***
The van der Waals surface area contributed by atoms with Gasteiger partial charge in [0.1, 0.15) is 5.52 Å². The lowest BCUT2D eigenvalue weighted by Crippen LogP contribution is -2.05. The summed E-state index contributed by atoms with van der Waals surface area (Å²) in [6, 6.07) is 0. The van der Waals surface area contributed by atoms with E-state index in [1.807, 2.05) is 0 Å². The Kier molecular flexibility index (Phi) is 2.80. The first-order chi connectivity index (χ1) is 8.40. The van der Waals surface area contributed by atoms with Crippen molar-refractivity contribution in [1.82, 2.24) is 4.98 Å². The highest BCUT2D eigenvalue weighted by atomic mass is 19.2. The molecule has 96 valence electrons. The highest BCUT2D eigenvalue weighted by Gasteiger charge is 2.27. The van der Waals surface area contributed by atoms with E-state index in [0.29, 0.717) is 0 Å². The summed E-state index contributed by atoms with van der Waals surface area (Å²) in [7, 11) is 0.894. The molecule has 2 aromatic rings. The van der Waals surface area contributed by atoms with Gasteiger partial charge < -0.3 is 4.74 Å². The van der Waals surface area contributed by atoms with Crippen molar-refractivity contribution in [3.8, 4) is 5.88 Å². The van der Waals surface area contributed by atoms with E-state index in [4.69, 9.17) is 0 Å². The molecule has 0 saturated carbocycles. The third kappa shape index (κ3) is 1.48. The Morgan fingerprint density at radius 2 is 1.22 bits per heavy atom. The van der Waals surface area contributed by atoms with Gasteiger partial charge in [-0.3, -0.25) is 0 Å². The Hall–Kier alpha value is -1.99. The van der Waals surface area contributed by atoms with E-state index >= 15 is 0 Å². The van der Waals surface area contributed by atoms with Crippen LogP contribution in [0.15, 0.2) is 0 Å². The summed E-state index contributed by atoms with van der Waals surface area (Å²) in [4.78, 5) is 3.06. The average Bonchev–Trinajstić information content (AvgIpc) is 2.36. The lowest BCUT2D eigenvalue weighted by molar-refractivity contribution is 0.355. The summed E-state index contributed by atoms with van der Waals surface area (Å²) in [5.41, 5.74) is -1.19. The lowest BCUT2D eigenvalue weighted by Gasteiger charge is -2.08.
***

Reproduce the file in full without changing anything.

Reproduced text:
The van der Waals surface area contributed by atoms with Gasteiger partial charge in [0.1, 0.15) is 5.52 Å². The lowest BCUT2D eigenvalue weighted by Crippen LogP contribution is -2.05. The summed E-state index contributed by atoms with van der Waals surface area (Å²) in [6, 6.07) is 0. The van der Waals surface area contributed by atoms with E-state index in [1.807, 2.05) is 0 Å². The Kier molecular flexibility index (Phi) is 2.80. The first-order chi connectivity index (χ1) is 8.40. The van der Waals surface area contributed by atoms with Crippen molar-refractivity contribution in [1.82, 2.24) is 4.98 Å². The highest BCUT2D eigenvalue weighted by atomic mass is 19.2. The molecule has 96 valence electrons. The highest BCUT2D eigenvalue weighted by Gasteiger charge is 2.27. The van der Waals surface area contributed by atoms with E-state index in [0.29, 0.717) is 0 Å². The summed E-state index contributed by atoms with van der Waals surface area (Å²) in [7, 11) is 0.894. The molecule has 2 aromatic rings. The van der Waals surface area contributed by atoms with Gasteiger partial charge < -0.3 is 4.74 Å². The van der Waals surface area contributed by atoms with Crippen molar-refractivity contribution in [3.8, 4) is 5.88 Å². The van der Waals surface area contributed by atoms with E-state index in [4.69, 9.17) is 0 Å². The molecule has 0 saturated carbocycles. The third kappa shape index (κ3) is 1.48. The Morgan fingerprint density at radius 2 is 1.22 bits per heavy atom. The van der Waals surface area contributed by atoms with Gasteiger partial charge in [-0.3, -0.25) is 0 Å². The Hall–Kier alpha value is -1.99. The van der Waals surface area contributed by atoms with E-state index >= 15 is 0 Å². The van der Waals surface area contributed by atoms with Crippen LogP contribution in [0.15, 0.2) is 0 Å². The summed E-state index contributed by atoms with van der Waals surface area (Å²) in [4.78, 5) is 3.06. The average Bonchev–Trinajstić information content (AvgIpc) is 2.36. The lowest BCUT2D eigenvalue weighted by molar-refractivity contribution is 0.355. The summed E-state index contributed by atoms with van der Waals surface area (Å²) in [5.41, 5.74) is -1.19. The lowest BCUT2D eigenvalue weighted by Gasteiger charge is -2.08.